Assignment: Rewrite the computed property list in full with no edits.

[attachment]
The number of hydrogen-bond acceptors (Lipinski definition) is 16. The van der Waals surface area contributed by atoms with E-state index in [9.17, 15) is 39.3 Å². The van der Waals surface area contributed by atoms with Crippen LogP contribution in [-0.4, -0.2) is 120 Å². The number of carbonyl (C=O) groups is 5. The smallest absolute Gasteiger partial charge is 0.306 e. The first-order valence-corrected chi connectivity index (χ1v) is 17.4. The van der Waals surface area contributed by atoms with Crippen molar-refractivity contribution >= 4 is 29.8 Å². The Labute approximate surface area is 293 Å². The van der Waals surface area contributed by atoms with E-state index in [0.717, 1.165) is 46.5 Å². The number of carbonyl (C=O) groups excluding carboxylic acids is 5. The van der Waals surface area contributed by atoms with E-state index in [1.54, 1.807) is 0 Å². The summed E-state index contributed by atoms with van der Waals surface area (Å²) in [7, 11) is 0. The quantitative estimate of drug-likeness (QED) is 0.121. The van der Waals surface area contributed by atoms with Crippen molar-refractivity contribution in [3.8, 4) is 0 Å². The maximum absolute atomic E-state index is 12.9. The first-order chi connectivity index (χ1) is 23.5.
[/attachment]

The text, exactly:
The number of hydrogen-bond acceptors (Lipinski definition) is 16. The van der Waals surface area contributed by atoms with E-state index in [9.17, 15) is 39.3 Å². The van der Waals surface area contributed by atoms with Crippen LogP contribution in [-0.4, -0.2) is 120 Å². The number of carbonyl (C=O) groups is 5. The smallest absolute Gasteiger partial charge is 0.306 e. The first-order valence-corrected chi connectivity index (χ1v) is 17.4. The van der Waals surface area contributed by atoms with Crippen molar-refractivity contribution >= 4 is 29.8 Å². The Labute approximate surface area is 293 Å². The van der Waals surface area contributed by atoms with E-state index in [0.717, 1.165) is 46.5 Å². The number of carbonyl (C=O) groups excluding carboxylic acids is 5. The van der Waals surface area contributed by atoms with E-state index in [1.54, 1.807) is 0 Å². The summed E-state index contributed by atoms with van der Waals surface area (Å²) in [7, 11) is 0. The quantitative estimate of drug-likeness (QED) is 0.121. The van der Waals surface area contributed by atoms with Crippen molar-refractivity contribution in [3.8, 4) is 0 Å². The maximum absolute atomic E-state index is 12.9. The first-order chi connectivity index (χ1) is 23.5.